The Invasion

Theatrical Release: August 17, 2007
The Invasion
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sex
language
violence
drugs
nudity
other

Synopsis

“The Invasion” is a nightmarish journey into a world where the only way to stay alive is to stay awake. The mysterious crash of the space shuttle leads to the terrifying discovery that there is something alien within the wreckage.  Those who come in contact with it are changing in ominous and inexplicable ways. Soon Washington D.C. psychiatrist Carol Bennell (Nicole Kidman) and her colleague Ben Driscoll (Daniel Craig) learn the shocking truth about the growing extraterrestrial epidemic: it attacks its victims while they sleep, leaving them physically unchanged but strangely unfeeling and inhuman. As the infection spreads, more and more people are altered and it becomes impossible to know who can be trusted. Now Carol’s only hope is to stay awake long enough to find her young son, who may hold the key to stopping the devastating invasion.

Dove Review

This movie jumps into the plot very quickly. Maybe too quickly. There is not much foundation laid and suddenly the aliens are possessing everyone’s bodies with a flu-like virus which takes effect when they fall asleep. The film does appropriately escalate as it nears the climax and there is a great chase scene as the aliens try to reach the protagonist of the story, Carol Bennell, played convincingly by Nicole Kidman, who seems to be a typical mother who is thrown into a disaster. Her attempts to save her son from the aliens is the central theme of the story. She is attacked in her car, in her home, at a pharmacy, and from the roof of a building where helicopters position themselves to rescue her. Jackson Bond, who plays her son Oliver, and Daniel Craig, who plays her boyfriend Ben, are very effective in their roles as well.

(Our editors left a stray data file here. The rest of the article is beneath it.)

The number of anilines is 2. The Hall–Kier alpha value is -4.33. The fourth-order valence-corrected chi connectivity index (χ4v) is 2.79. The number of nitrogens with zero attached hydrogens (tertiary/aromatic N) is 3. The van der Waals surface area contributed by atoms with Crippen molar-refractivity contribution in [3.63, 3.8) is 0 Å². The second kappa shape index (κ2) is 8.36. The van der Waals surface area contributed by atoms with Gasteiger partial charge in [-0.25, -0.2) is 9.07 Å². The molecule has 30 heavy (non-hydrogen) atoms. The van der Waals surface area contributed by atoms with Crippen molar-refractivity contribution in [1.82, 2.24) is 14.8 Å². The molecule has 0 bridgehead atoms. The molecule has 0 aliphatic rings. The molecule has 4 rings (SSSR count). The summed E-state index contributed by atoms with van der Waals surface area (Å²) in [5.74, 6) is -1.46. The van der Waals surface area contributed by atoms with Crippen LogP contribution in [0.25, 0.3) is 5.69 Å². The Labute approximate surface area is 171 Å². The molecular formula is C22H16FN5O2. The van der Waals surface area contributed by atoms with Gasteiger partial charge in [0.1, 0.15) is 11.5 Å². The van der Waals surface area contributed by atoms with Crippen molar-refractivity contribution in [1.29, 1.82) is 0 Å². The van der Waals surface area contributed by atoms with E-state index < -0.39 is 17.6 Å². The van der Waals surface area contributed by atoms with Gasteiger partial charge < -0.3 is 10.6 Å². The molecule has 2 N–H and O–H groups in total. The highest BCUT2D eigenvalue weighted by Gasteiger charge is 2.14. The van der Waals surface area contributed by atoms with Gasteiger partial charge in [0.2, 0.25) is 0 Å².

Unfortunately, it is the strong language and implied sex between an unmarried couple which prevent us from awarding our Dove Seal to the film.

Content Description

Sex: Kissing between a couple; implied sex between unmarried couple.
Language: GD-1; J-4 (one might have been "geez"); S-2; G/OMG-10
Violence: A character, to protect herself, shoots several people who have been taken over by aliens; a dog attacks a kid and the dog is killed, and the dog's blood is seen on the kid; a man is shot in the leg; some blood in a few of the scenes; people are chased down; a shot police officer is seen with blood on his face; a woman is hit by a rushing vehicle and the hit is shown on screen; car chases and accidents and some explosions; the crash of a space shuttle.
Drugs: Drinking; drugs are used to try to find a cure for the alien virus; a woman receives a shot in the heart; others receive shots and a character self administers a shot; a virus is purposely put in people's drinks.
Nudity: A woman strips down to underwear; cleavage.
Other: People with diseased skin are shown; several people vomit and some on people in an attempt to pass the alien virus on.

Info

Company: Warner Brothers
Writer: Dave Kajganich and Jack Finney
Producer: Joel Silver
Genre: Action
Runtime: 93 min.
Industry Rating: PG-13
Reviewer: Edwin L. Carpenter